JACKSON — Wind River Air LLC — the company aiming to offer scenic helicopter tours from Jackson Hole Airport — has been cleared for takeoff by federal aviation officials.
In a letter dated Feb. 11, the Federal Aviation Administration clarified to the Jackson Hole Airport Board that the company “does hold a valid [letter of authorization] to conduct Air Tour operations” and found “no statutory reason to amend or modify” the company’s authorization or operations specifications. In short, “we consider the matter closed,” the letter stated.
“This letter from FAA makes it clear that legally, we have no choice but to permit this type of aviation activity in order to comply with Federal Regulations,” Jackson Hole Airport Board President Jerry Blann said in a statement released Friday evening.
The Jackson Hole Airport has not yet authorized Wind River Air to base out of the airport. The board must sign off on a permit that would allow Hoback resident Tony Chambers, its owner, to run his business out of the Teton County airstrip, and there is no such agenda item on the board meeting this coming Monday.
The airport board’s former president, Rick Braun, solicited a review of Wind River Air’s permit in December in a letter that contended public safety might be in jeopardy. The letter asserted that the company’s Robinson R44 helicopter could lose horsepower flying over the mountainous routes versus at sea level, and that the craft’s “hover ceilings” fall below the altitude it would be operating at on the proposed tours.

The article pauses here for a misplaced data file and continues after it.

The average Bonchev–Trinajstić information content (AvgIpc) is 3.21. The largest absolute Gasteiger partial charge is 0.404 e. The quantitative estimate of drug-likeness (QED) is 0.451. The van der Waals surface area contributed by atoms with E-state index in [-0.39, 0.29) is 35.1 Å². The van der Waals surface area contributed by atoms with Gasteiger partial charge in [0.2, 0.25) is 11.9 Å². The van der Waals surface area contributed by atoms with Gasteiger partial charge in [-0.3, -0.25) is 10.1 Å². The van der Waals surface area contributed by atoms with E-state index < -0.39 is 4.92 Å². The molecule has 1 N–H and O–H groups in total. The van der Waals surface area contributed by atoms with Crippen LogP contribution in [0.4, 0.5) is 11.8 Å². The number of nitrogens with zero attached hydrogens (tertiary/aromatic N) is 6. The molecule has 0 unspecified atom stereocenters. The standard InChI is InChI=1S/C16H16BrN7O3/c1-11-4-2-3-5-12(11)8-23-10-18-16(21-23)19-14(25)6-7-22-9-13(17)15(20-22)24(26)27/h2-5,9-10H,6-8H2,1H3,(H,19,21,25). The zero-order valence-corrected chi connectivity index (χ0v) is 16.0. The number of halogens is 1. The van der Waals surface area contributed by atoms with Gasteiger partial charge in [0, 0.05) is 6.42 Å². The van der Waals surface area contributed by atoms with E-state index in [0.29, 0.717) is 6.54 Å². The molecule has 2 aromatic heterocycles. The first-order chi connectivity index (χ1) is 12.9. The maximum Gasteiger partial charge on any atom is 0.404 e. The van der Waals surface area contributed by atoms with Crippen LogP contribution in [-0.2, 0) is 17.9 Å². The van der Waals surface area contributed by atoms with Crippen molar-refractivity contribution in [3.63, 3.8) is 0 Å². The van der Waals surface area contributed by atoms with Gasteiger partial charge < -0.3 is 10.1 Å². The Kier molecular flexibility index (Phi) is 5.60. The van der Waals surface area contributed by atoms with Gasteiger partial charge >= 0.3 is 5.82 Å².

“This would appear to give this aircraft very little, if any, margin of safety for commercial scenic tour operations based at the airport and over the proposed routes,” Braun wrote.
The FAA responded that “discussions with Wind River Air LLC Manager and Chief Pilot, Anthony Chambers, reveal careful preflight planning, aircraft performance planning and detailed attention to fuel, weight and altitude considerations.”
Chambers has acknowledged that there are legitimate safety concerns related to flying an R44 at high elevation, but he said that he knows its limits and never veers from maintaining a “large safety margin” in the air.
The FAA review found the company and its staff has met necessary requirements “without generating any complaints, occurrences or any other evidence of unsafe operation.” As long as it continues to do so, the company “has a continued right to commerce.”